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“Hello, I’m Trevor Shearston. I live in Katoomba in the Blue Mountains. They’re not really mountains, it’s a huge plateau dissected by deep valleys. If you leave your front door and walk in a straight line in any direction you will eventually come to a cliff.
I’m writing a series of stories and a novella with the motif of cliffs. Some are actual, some are emotional and moral.
This is from a story called His Old Room.
Two hard taps on his right foot woke him. The blunt end of a heavy black torch was waiting to tap again. He blinked and turned his head. A transit cop was standing in the gap between the seats. The man’s face was a blur, his head haloed by the ceiling fluorescents, but Dylan could see the size of him, the shoulders of the blue shirt filled tight. Behind him in the aisle stood a second cop who looked as if he too did weights. The man between the seats straightened and flipped the torch and slotted it into a cradle on his belt.
‘Evening, sir. Sorry to disturb you, but would you remove your feet from the seat, please.’
‘Uh? Oh – yeah.’
He squirmed upright and planted his boots on the floor.
‘And could we see your ticket, if you wouldn’t mind.’
He’d bought one against exactly this. He slid his hand beneath his rump for his wallet, drew the slip of cardboard from among the notes and held it for the man to read.
‘Thank you, sir. Have a good night.’
‘Same to you.’
‘And we’d appreciate, sir,’ the cop in the aisle said, ‘if your boots didn’t go back on soon as we leave the carriage?’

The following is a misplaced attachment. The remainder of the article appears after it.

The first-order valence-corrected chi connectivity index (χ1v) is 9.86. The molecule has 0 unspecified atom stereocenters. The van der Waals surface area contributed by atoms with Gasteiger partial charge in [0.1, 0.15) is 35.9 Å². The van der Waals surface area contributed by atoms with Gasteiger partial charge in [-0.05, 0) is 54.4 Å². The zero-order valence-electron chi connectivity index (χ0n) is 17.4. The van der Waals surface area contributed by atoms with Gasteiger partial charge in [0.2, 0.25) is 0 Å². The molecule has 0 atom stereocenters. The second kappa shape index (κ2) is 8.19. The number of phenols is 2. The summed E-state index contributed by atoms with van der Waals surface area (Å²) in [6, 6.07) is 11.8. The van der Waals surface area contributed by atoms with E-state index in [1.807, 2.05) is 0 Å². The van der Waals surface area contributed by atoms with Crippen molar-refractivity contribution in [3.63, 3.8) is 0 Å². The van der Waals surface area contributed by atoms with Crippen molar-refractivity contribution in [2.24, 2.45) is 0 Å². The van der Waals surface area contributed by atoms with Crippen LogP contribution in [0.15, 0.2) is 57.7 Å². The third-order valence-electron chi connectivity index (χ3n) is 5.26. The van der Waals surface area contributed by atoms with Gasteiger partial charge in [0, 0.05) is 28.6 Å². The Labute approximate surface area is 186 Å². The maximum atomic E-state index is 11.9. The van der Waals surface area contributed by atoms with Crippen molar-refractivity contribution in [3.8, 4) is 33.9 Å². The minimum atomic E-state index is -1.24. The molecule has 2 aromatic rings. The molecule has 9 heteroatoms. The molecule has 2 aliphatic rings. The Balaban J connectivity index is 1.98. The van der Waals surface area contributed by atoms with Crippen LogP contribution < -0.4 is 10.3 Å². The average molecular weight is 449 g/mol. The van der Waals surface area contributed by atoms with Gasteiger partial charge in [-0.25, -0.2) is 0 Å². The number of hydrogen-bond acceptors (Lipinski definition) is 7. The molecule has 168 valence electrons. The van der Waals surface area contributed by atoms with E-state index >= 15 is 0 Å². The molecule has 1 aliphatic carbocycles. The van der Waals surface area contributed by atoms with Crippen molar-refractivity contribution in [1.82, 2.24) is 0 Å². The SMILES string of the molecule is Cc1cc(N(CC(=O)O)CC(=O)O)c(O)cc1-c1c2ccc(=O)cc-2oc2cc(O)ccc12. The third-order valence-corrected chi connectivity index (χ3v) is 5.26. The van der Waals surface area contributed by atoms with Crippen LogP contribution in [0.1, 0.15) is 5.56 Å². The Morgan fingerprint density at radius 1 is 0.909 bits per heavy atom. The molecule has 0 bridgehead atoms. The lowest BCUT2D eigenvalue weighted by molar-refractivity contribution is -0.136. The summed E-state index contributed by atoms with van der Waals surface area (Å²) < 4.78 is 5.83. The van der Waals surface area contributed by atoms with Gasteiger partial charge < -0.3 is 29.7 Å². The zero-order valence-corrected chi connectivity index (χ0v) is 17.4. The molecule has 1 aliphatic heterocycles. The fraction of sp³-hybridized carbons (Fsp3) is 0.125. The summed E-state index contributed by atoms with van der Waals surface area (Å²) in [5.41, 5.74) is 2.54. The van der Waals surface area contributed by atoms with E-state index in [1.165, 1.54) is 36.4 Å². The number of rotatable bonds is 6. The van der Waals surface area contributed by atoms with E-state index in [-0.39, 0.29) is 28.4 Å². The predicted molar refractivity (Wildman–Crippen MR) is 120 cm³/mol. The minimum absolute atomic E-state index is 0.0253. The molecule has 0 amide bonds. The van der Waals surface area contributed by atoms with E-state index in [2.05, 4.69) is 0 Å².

He went cold with fright. Don’t leave, then, eh, his buried self had been about to say. The cop had noticed.
‘Everything all right?’
‘With me? Sure, yeah.’
He watched them go. The second man glanced into seats the first had just inspected as if an evader might somehow materialise between one glance and the next. When they reached the stairs to the lower deck the second man raised his wrist awkwardly high to look at his watch and he knew the look would include him. If he met his gaze the bastard would be back in five minutes. He feigned a yawn and closed his eyes.”
ABOUT TREVOR SHEARSTON:
Born in Sydney, Trevor Shearston has lived in Papua New Guinea, Adelaide, and on the South Coast of NSW, and now lives in Katoomba.
He has been living from writing since 1979.
He is married to the photographer Bette Mifsud and has a son, Corin.
“I first went to Varuna on a Fellowship in 1994. Peter was on leave, the other two fellows cancelled. The sole resident, I became very proprietorial about the house.
After moving to Katoomba I was on selection panels for Fellowships and the HarperCollins Awards. I ran a short fiction course where Sheila, our beloved chef, proved a star. I’m still hoping for her autobiography.
I have been volunteer labour with Mick and Rod in the gardens, on converting the tennis court to parking, and on the driveway.
I’ve been absent from Varuna for a number of years, but now that Varuna is seriously involved with the community again I’ve returned.” Trevor Shearston
Something in the Blood (1979)
Sticks That Kill (1983)
White Lies (1986)
A Straight Young Back (2000)
Dead Birds (2007)
Snowdrop – filmed as Envy (1999)
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